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Why Content Strategy Fails – and how to Avoid Failure

Ross Hunter 16 March 2024

Creating a content strategy is hard. Period. But in the financial services sector it transcends creativity and audience engagement. It has to gel the competing insights, objectives, and visions from the sales, marketing, product development and investment teams.

With a multitude of views from strong-willed people with conflicting interests, it’s no wonder large fund management groups struggle to successfully execute a coherent content strategy.

At the heart of the issue lies the distinct roles and objectives of the sales, marketing, product and investment teams:

  • Sales Teams prioritise content that helps them close deals and build relationships with prospects and clients. They typically want materials that facilitate the buying process and demonstrate clear value propositions.
  • Marketing Teams typically advocate for content that educates, engages, and guides prospects through each stage of the sales funnel. They have to balance long-term brand positioning with immediate sales conversion.
  • Product Teams usually want to focus on the innovation, features, and benefits of the funds, so showcasing product marketing content is more important to them than sales-led content or academic thought leadership content.
  • Investment teams ultimately have the KPI of increasing the funds under management in their portfolios. So sales-related content is important. But individual fund managers also have a personal interest in demonstrating their insights and intellectual superiority – hence the predilection for length white papers on esoteric subjects.

Given these diverse perspectives and goals, is it any wonder a middle-ranking content strategist or marketing manager would struggle to negotiate a cohesive firm-wide content strategy.

The Challenges of Integration

1. Communication Gaps

Effective interdepartmental communication is critical yet often lacking. Each team might operate in silos, with minimal understanding of, or care for, the others’ priorities and constraints. I see this as a problem particularly in bigger fund groups, where it’s understandably hard to bring the views of hundreds of people to anything like a consensus.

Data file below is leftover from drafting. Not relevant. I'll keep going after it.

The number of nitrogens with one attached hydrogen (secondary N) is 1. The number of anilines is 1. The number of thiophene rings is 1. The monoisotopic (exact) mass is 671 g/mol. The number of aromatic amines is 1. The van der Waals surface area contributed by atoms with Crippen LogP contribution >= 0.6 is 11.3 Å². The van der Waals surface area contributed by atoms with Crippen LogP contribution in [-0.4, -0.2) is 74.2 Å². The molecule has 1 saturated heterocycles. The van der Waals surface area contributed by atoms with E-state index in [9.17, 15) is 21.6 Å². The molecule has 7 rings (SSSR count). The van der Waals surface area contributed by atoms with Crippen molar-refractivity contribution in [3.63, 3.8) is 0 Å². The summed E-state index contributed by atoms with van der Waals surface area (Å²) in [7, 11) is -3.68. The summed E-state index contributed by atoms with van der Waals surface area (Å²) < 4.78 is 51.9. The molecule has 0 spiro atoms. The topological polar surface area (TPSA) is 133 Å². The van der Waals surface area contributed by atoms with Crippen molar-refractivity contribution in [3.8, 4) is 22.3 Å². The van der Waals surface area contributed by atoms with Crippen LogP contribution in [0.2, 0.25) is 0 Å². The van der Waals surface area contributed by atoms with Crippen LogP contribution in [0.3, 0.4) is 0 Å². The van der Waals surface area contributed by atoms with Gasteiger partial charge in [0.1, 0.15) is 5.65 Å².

(“I don’t really care what the product team says; I can’t sell their new high yield credit fund, I want sales content to help me to bring in more US equity mandates.”)

2. Resource Allocation

Limited resources mean it’s always a point of contention when departments vie for budget allocations based on differing strategies and expected outcomes. Fixed income departments may be grumbling that there’s no marketing budget to support the retention of their assets, even if they have some top performing strategies.

(“Sorry guys, we need to allocate more of the budget to domestic equities, crypto ETFs and private credit this year.”)

3. Competing Metrics of Success

Each department measures success differently, whether it’s lead generation, conversion rates, or product adoption. Aligning these metrics into a unified content strategy requires compromise and consensus-building – but that’s damn hard.

(“Who cares about brand awareness; let’s just sell what the market wants and what we’re good at.”)

4. Cultural Differences

Even culture can vary across departments. Sales might be driven by fast-paced, results-oriented goals, marketing by creative and strategic planning, and product development by innovation and detail-oriented processes. These cultural variations can hinder strategy development.

(“Don’t waste time spending a week on fancy design; just give me a quick and dirty sales aid that I can get to my clients tomorrow.”)

So is there any way to overcome these mountainous challenges?

Good news – yes, it is. Unsurprisingly, it involves addressing the challenges head on.

Overcoming the Challenges

  1. Establish a Top Down Vision: A top-down approach is critical. Your company’s senior management has to define the vision for the content strategy as it aligns with the company’s goals. This vision should serve as the guiding star for each department (and the stick you can use to beat insurgents!).
  2. Foster Cross-Functional Collaboration: Encourage regular interactions between departments to bridge the gap between differing perspectives. This gives you a better chance of achieving a more integrated approach. Again, it’s critical for the department heads for sales, marketing, product and investment to be aligned on this.
  3. Implement Shared Goals and Metrics: Develop a set of common goals and metrics that reflect the needs of each department. This could include combined metrics that account for lead quality, brand engagement, and product feedback. Focus on the different stages of the buying journey and ensure you have relevant metrics for each.
  4. Utilise Technology and Data: Use data analytics to share insights across departments. With you have real-time data, you can adjust the strategies dynamically. That ensures your content stays relevant and impactful throughout the buying journey.
  5. Cultivate a Culture of Respect: Sometimes there can be a lack of respect between departments, whose goals don’t always seem to be aligned. So, it’s critical for senior leaders to respect the priorities of each team, foster empathy for others, and promotes a more harmonious approach to strategy development and execution.

Creating a successful content strategy is clearly a complex process in an investment management company. But when we recognise and address the challenges, companies can leverage their combined strengths to achieve an effective strategy that pushes the organisation to achieve its goals.